New Delhi: The national capital has become the most expensive city in the country for expatriates, even as depreciation of rupee against the US dollar has made Indian metropolises compared to other world cities cheaper for foreign assignees to reside in, a Mercer survey says.
According to the global HR consultancy Mercer’s Worldwide Cost of Living survey 2009, New Delhi is the most expensive location for expatriates to reside in, ahead of Mumbai, Bangalore and Chennai.
However, all Indian cities have witnessed a decline in their rankings in terms of cost of living this year with New Delhi falling to the 65th position from 55th place in last year’s survey, in the global list of 143 cities.
Mumbai, which had been the most expensive city for expats in India, has fallen to the 66th position from 48th in the 2008 survey.
Further, Bangalore has dropped to 133 position from the 118 rank in last year’s survey, while Chennai is the cheapest Indian city at 135 rank falling from 117 position last year.
“The decline in the ranking of all Indian cities is due to the devaluation of the rupee against most major world currencies... the rupee’s loss of value may serve to attract globally mobile executives to business centres such as New Delhi, Mumbai and Bangalore,” Mercer information product solutions’ India head of global mobility Rupam Mishra said.
“The difference in cost of living can be significant, particularly for those executives with families,” Mishra added.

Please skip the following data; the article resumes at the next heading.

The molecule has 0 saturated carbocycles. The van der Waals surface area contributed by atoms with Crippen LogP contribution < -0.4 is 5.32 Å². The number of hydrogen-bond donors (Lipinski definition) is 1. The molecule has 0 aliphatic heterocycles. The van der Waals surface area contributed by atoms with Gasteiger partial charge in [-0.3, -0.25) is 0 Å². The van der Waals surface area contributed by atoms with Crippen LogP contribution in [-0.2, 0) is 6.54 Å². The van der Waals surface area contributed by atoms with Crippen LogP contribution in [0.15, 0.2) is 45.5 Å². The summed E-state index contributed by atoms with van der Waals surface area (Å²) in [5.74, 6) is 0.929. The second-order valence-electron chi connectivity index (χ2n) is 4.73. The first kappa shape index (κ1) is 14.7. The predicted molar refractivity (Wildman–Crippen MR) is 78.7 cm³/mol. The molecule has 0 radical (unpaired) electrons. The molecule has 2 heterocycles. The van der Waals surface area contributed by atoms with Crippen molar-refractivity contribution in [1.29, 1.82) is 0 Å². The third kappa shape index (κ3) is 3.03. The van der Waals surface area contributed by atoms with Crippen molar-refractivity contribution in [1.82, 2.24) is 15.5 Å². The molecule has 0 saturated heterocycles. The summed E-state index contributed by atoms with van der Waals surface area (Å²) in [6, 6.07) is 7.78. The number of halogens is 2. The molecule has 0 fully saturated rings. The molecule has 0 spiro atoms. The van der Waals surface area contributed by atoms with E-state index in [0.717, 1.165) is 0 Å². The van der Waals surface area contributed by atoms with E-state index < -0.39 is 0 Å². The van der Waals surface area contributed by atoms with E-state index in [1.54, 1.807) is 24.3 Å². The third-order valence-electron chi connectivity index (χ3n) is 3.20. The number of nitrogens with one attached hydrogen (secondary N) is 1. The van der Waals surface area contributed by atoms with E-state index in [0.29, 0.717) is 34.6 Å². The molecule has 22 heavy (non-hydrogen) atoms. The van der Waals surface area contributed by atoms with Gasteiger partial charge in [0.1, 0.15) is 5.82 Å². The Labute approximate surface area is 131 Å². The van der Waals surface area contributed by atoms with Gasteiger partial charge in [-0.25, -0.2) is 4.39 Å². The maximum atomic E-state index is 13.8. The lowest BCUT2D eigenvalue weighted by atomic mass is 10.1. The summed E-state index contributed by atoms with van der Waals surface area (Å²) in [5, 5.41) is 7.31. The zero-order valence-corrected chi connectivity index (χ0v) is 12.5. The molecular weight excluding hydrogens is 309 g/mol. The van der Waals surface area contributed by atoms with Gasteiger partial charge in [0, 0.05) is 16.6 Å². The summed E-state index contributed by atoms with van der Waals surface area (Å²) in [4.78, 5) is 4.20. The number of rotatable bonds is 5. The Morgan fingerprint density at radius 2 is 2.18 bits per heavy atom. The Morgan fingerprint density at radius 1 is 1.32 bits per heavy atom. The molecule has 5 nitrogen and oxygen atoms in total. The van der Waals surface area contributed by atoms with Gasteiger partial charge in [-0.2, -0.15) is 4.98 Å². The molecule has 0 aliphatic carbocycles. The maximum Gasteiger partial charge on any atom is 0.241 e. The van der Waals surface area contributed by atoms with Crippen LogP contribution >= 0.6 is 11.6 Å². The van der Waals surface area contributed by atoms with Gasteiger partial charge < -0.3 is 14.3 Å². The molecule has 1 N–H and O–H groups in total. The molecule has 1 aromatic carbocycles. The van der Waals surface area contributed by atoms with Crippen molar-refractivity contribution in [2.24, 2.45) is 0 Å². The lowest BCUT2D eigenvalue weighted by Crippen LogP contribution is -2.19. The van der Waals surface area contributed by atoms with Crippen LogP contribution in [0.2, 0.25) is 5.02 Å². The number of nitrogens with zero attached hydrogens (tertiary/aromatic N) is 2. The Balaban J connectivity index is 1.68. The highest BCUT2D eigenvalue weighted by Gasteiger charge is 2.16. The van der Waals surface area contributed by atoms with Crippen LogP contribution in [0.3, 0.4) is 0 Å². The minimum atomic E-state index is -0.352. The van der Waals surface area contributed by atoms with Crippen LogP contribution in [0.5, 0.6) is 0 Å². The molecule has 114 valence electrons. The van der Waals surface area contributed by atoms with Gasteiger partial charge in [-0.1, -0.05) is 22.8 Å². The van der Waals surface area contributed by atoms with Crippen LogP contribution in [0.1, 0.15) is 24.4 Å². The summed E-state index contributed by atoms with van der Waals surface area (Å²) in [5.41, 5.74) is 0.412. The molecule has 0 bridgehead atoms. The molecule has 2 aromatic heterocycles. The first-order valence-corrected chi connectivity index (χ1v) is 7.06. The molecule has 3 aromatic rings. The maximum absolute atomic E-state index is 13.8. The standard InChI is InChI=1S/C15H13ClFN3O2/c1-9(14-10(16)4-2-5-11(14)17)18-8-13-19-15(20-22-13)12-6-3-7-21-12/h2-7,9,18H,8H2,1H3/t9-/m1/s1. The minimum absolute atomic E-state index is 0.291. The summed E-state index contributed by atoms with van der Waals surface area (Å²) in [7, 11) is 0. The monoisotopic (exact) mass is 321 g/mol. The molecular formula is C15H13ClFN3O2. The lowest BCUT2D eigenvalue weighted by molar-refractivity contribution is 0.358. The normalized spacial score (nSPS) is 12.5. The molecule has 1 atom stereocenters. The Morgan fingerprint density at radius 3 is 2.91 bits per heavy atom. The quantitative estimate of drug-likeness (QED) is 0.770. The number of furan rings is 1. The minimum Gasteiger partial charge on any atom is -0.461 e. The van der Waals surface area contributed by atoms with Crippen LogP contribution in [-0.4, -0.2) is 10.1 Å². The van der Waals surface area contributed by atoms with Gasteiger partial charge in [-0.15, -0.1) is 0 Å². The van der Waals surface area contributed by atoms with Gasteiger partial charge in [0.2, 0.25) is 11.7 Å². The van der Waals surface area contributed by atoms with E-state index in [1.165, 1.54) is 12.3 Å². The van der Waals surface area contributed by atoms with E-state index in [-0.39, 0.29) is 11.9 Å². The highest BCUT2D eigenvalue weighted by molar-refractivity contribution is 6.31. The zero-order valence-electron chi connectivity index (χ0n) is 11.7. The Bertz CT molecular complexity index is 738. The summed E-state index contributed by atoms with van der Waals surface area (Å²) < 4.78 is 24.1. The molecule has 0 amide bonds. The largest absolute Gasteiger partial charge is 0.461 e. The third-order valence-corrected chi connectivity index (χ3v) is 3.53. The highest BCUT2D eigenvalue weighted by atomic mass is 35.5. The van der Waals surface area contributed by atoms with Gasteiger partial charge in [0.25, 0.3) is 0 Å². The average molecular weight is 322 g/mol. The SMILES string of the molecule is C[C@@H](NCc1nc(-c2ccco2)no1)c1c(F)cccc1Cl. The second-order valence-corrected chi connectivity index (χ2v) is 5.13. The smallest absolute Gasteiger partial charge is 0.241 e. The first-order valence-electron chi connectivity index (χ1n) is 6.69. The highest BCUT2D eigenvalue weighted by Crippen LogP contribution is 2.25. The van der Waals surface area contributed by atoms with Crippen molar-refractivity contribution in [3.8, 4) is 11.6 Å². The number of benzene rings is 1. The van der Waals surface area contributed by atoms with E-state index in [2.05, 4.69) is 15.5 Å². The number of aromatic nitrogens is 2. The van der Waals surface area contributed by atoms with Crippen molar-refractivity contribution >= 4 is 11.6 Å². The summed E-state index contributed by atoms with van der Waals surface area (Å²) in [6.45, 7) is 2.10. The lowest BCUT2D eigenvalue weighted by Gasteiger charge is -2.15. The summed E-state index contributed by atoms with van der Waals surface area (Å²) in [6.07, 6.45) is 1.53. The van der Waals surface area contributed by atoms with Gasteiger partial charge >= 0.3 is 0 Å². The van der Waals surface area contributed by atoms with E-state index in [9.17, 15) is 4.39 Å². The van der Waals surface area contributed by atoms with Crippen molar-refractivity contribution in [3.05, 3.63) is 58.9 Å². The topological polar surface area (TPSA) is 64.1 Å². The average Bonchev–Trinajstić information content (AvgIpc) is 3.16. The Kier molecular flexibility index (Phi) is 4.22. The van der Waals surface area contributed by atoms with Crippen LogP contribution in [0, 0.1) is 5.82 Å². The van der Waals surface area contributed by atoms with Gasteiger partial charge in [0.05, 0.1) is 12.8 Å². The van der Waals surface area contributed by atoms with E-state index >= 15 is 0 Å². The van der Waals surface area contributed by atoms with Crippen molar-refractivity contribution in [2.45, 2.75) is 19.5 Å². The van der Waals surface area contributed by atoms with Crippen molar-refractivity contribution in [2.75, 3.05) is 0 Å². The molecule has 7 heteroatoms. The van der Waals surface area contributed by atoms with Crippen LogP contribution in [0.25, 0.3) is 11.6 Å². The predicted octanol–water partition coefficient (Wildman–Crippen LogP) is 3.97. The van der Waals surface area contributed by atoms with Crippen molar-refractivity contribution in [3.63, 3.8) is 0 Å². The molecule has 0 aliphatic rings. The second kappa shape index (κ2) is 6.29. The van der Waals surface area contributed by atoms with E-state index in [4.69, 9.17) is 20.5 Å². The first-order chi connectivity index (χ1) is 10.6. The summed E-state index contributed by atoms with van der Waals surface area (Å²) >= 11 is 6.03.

Globally, Tokyo moved ahead of Moscow as the most expensive city for expatriates in the world and is followed by another Japanese city Osaka at the second place.
Moscow comes at the third place in the global ranking and is followed by Switzerland’s Geneva (4th), Hong Kong (5th), Zurich (6th), Denmark’s Copenhagen (7th), New York city (8th place), China’s Beijing (9th) and Singapore (10th).
Mercer’s survey covers 143 cities across six continents and measures the comparative cost of over 200 items in each location, including housing, transport, food, clothing, household goods and entertainment.
It is a comprehensive cost of living survey and is used to help multinational companies and governments determine cost of living allowances for their expatriate employees.
Overall, a significant reshuffle of cities can be observed in this year’s ranking, mainly due to considerable currency fluctuations worldwide, the survey said.
The majority of European cities moved down in the ranking with Warsaw experiencing the most dramatic change, plummeting 78 places from 35th to 113th. London and Oslo, both previously at the top 10, dropped 13 and 10 places, respectively.